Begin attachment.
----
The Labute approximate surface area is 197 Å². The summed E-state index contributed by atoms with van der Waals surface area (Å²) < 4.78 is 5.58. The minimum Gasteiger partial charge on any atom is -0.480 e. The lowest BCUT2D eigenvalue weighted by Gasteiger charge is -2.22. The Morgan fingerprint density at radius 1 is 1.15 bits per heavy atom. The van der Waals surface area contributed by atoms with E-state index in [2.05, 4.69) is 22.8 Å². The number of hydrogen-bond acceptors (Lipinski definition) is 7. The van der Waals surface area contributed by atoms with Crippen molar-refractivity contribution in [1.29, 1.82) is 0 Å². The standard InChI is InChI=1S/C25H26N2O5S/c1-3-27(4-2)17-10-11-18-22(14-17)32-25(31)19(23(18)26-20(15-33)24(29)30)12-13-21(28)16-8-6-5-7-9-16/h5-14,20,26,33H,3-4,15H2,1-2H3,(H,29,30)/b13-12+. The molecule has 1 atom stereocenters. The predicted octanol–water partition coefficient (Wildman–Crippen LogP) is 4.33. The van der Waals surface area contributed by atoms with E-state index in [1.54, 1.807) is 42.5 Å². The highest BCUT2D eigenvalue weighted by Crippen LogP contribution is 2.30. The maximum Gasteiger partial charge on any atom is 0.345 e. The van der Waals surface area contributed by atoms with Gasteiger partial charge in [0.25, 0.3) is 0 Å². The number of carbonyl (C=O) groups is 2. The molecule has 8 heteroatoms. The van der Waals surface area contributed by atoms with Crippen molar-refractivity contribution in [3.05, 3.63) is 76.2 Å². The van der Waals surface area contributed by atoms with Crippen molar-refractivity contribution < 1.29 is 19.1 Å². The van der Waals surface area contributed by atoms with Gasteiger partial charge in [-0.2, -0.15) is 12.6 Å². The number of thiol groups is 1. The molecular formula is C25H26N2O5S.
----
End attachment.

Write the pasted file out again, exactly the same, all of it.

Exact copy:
The Labute approximate surface area is 197 Å². The summed E-state index contributed by atoms with van der Waals surface area (Å²) < 4.78 is 5.58. The minimum Gasteiger partial charge on any atom is -0.480 e. The lowest BCUT2D eigenvalue weighted by Gasteiger charge is -2.22. The Morgan fingerprint density at radius 1 is 1.15 bits per heavy atom. The van der Waals surface area contributed by atoms with E-state index in [2.05, 4.69) is 22.8 Å². The number of hydrogen-bond acceptors (Lipinski definition) is 7. The van der Waals surface area contributed by atoms with Crippen molar-refractivity contribution in [1.29, 1.82) is 0 Å². The standard InChI is InChI=1S/C25H26N2O5S/c1-3-27(4-2)17-10-11-18-22(14-17)32-25(31)19(23(18)26-20(15-33)24(29)30)12-13-21(28)16-8-6-5-7-9-16/h5-14,20,26,33H,3-4,15H2,1-2H3,(H,29,30)/b13-12+. The molecule has 1 atom stereocenters. The predicted octanol–water partition coefficient (Wildman–Crippen LogP) is 4.33. The van der Waals surface area contributed by atoms with E-state index in [1.54, 1.807) is 42.5 Å². The highest BCUT2D eigenvalue weighted by Crippen LogP contribution is 2.30. The maximum Gasteiger partial charge on any atom is 0.345 e. The van der Waals surface area contributed by atoms with Gasteiger partial charge in [0.25, 0.3) is 0 Å². The number of carbonyl (C=O) groups is 2. The molecule has 8 heteroatoms. The van der Waals surface area contributed by atoms with Crippen molar-refractivity contribution in [3.05, 3.63) is 76.2 Å². The van der Waals surface area contributed by atoms with Crippen molar-refractivity contribution < 1.29 is 19.1 Å². The van der Waals surface area contributed by atoms with Gasteiger partial charge in [-0.2, -0.15) is 12.6 Å². The number of thiol groups is 1. The molecular formula is C25H26N2O5S.